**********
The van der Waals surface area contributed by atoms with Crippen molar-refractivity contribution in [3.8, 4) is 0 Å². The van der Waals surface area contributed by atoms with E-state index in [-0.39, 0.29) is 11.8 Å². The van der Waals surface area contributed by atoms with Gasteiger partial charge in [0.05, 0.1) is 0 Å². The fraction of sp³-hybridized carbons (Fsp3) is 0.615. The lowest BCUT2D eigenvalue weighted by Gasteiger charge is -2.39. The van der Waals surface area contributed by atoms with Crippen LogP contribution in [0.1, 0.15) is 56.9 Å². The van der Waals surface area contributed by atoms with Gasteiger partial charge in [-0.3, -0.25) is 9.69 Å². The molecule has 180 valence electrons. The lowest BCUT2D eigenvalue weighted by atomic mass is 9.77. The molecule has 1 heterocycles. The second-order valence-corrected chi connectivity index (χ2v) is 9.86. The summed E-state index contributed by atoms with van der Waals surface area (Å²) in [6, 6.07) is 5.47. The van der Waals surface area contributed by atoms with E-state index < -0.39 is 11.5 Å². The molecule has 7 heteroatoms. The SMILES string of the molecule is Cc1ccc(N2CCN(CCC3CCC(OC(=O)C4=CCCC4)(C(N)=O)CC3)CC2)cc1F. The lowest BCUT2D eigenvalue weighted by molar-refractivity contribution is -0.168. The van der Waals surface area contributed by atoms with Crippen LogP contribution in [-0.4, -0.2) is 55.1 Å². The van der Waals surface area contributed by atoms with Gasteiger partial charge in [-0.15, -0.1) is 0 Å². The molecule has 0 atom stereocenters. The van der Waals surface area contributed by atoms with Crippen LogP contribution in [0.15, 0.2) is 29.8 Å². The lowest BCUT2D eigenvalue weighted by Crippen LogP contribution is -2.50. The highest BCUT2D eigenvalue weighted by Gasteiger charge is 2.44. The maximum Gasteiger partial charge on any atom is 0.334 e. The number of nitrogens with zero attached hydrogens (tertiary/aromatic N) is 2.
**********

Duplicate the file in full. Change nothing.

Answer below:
The van der Waals surface area contributed by atoms with Crippen molar-refractivity contribution in [3.8, 4) is 0 Å². The van der Waals surface area contributed by atoms with E-state index in [-0.39, 0.29) is 11.8 Å². The van der Waals surface area contributed by atoms with Gasteiger partial charge in [0.05, 0.1) is 0 Å². The fraction of sp³-hybridized carbons (Fsp3) is 0.615. The lowest BCUT2D eigenvalue weighted by Gasteiger charge is -2.39. The van der Waals surface area contributed by atoms with Crippen LogP contribution in [0.1, 0.15) is 56.9 Å². The van der Waals surface area contributed by atoms with Gasteiger partial charge in [-0.3, -0.25) is 9.69 Å². The molecule has 180 valence electrons. The lowest BCUT2D eigenvalue weighted by atomic mass is 9.77. The molecule has 1 heterocycles. The second-order valence-corrected chi connectivity index (χ2v) is 9.86. The summed E-state index contributed by atoms with van der Waals surface area (Å²) in [6, 6.07) is 5.47. The van der Waals surface area contributed by atoms with E-state index < -0.39 is 11.5 Å². The molecule has 7 heteroatoms. The SMILES string of the molecule is Cc1ccc(N2CCN(CCC3CCC(OC(=O)C4=CCCC4)(C(N)=O)CC3)CC2)cc1F. The lowest BCUT2D eigenvalue weighted by molar-refractivity contribution is -0.168. The van der Waals surface area contributed by atoms with Crippen LogP contribution in [-0.4, -0.2) is 55.1 Å². The van der Waals surface area contributed by atoms with Gasteiger partial charge in [-0.15, -0.1) is 0 Å². The molecule has 0 atom stereocenters. The van der Waals surface area contributed by atoms with Crippen LogP contribution in [0.15, 0.2) is 29.8 Å². The lowest BCUT2D eigenvalue weighted by Crippen LogP contribution is -2.50. The highest BCUT2D eigenvalue weighted by Gasteiger charge is 2.44. The maximum Gasteiger partial charge on any atom is 0.334 e. The number of nitrogens with zero attached hydrogens (tertiary/aromatic N) is 2.